For today, here’s a look at the degree to which companies that are committed to digital innovation are transforming all aspects of their business.Innovation Accelerators drive transformation

As you can see, Innovation Accelerators lead in all, especially in areas with a top-line impact – the top three items outlined by the red box. We’ll focus on this top-line impact in the 3rd part of this series.

If you’re interested in reading the full report, you can download it from the HBR Analytic Services website – it’s called Business Transformation and the CIO Role.

CIOs Should Lead Digital Transformation

I’ve saved the best for last in this series of posts on responsive IT. In our survey of 750 business and technology leaders (around 200 from IT and the remaining 550 from other parts of the business), 42% of respondents believe the CIO is the best suited member of the C-suite to lead digital transformation. (Yes, I know this term has become overused, but this is what we’re talking about, so I’ll learn to live with the shame.) That’s more than twice as many as chose the CEO (18%). And that number shot up to 64% when we singled out the IT respondents. This is great news for CIOs, right?Responsive IT 3 picture

Yes, but… when we look at the responses of general managers, things are less clearly defined. While CIOs still lead at 30%, there are also strong votes for the CEO (21%), LOB leader (17%), and COO (15%). This makes sense. As digital business becomes more pervasive, it is absolutely incumbent upon non-IT leaders to understand the opportunities and threats digital represents and to do everything in their power to drive their organization’s ability to compete. Some of them are becoming quite astute in this regard. It’s also true that even if the CIO is responsible on a day-to-day basis to lead this transformation, not much will happen without a clearly articulated vision from the CEO.

While there was little support for having the CMO or CFO lead digital transformation, they and other functional leaders need to be at the forefront, working with the CIO to ensure they are digitizing the right things for their part of the business. This requires new levels of collaboration between IT and other parts of the business.

So, do today’s CIOs have what it takes? A huge percentage of respondents – 83% – believe that digital business innovation requires a different set of skills, competencies and knowledge from running enterprise IT. And there was a big mis-match between the traits of their current CIO and the traits they believe would add the most value to the business.

CIO Traits that Add the Most Value

  1. Innovative thinking
  2. Change leadership
  3. Technical knowledge, emerging technologies
  4. Understanding of/ability to optimize business processes
  5. Ability to develop new go-to-market strategies & technologies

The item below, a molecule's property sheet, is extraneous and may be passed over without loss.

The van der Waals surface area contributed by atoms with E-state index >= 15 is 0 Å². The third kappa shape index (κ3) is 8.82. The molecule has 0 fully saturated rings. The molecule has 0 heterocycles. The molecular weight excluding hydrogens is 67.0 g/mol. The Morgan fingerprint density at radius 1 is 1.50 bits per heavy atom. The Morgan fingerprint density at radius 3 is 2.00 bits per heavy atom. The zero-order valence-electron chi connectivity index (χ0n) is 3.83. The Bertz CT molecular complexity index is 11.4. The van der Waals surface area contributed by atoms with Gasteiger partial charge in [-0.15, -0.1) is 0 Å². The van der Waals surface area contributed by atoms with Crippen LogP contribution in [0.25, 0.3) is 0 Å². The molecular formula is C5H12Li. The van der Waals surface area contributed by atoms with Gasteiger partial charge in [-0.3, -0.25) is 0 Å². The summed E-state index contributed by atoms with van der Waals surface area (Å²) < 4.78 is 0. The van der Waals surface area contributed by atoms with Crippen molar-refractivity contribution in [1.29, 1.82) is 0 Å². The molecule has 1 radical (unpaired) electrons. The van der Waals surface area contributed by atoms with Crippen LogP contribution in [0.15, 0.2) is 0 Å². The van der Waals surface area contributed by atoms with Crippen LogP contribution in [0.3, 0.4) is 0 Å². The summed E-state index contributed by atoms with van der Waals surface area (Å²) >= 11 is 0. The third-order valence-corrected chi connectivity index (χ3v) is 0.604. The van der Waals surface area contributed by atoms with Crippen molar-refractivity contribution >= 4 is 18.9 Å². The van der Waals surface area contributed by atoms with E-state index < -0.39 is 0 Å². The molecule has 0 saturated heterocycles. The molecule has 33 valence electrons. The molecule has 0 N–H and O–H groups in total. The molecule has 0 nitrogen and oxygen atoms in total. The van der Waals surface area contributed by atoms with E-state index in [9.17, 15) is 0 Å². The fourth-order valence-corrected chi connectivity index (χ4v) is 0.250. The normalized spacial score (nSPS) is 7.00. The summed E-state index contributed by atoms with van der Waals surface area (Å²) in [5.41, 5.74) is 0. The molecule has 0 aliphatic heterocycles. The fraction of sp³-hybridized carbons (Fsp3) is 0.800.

6. Market/customer knowledge
  7. Technical knowledge, integrating systems
  8. Influential within the business and/or the industry
  9. Negotiating skills
  10. Risk management/security expertise
  11. Budget/finance knowledge & skills
  12. Technical knowledge, legacy systems

CIOs who want to play this leadership role must get serious about changing how they spend their time. (Bryson Koehler, CIO at the Weather Co., wrote a great piece on this.) Indeed, CIOs who lead responsive IT departments are more innovative, have greater knowledge of emerging technologies and integration, and are less focused on legacy systems than are other CIOs.

As your business becomes more digital – whatever that means for you – job 1 is to figure out how to minimize or offload the things that are not central to this transformation as quickly as possible. Only then will you have the space to focus your time and attention – and your team’s – on the things that will really make a difference.

This is the third of a three-part series.

Digital Business Is a Team Sport

IT has become integral to many aspects of business, from marketing and customer engagement to new product design. This requires a new way of organizing and engaging across functions.

Digital business is a team sport

Digital business is a team sport

How important is this cross-functional engagement? It’s huge. Seventy-five percent of the 750 respondents to our global survey (see “The Leadership Edge in Digital Transformation,” from HBR Analytic Services) say that their company’s survival depends on their ability to effectively exploit IT, and almost all – 90% – said that collaboration and communication between IT and other stakeholders in the business is essential to their ability to do so.

There’s a lot of room for improvement. Forty-three percent said their organization has a poor track record of collaborating across functions. That shoots up to two-thirds (66%) at companies with slow-to-respond IT departments.

Some best practices to address this challenge are starting to emerge. These include:

  • Establish a cross-functional business IT strategy board at the highest levels of the organization – Emerson has a great model for this
  • Encourage job rotations into and out of IT
  • Appoint business relationship managers – IT staff that “live” in the business
  • Physically co-locate IT developers with their business counterparts
  • Have dual reporting to the CIO and another function leader for areas that are heavily IT enabled

The CEO has to push this dissolving of silos and greater collaboration, and certainly LOB and functional leaders have to buy in. But leadership to make it happen falls to the CIO. One of the biggest challenges CIOs face in this regard is coaching their own teams to come out of their IT bubbles and engage effectively with clear communication and a positive, can-do attitude. Collaboration between IT and other parts of the business is a necessary condition for digital business. Companies that are good at it will move farther, faster.

This is the second of a three-part series.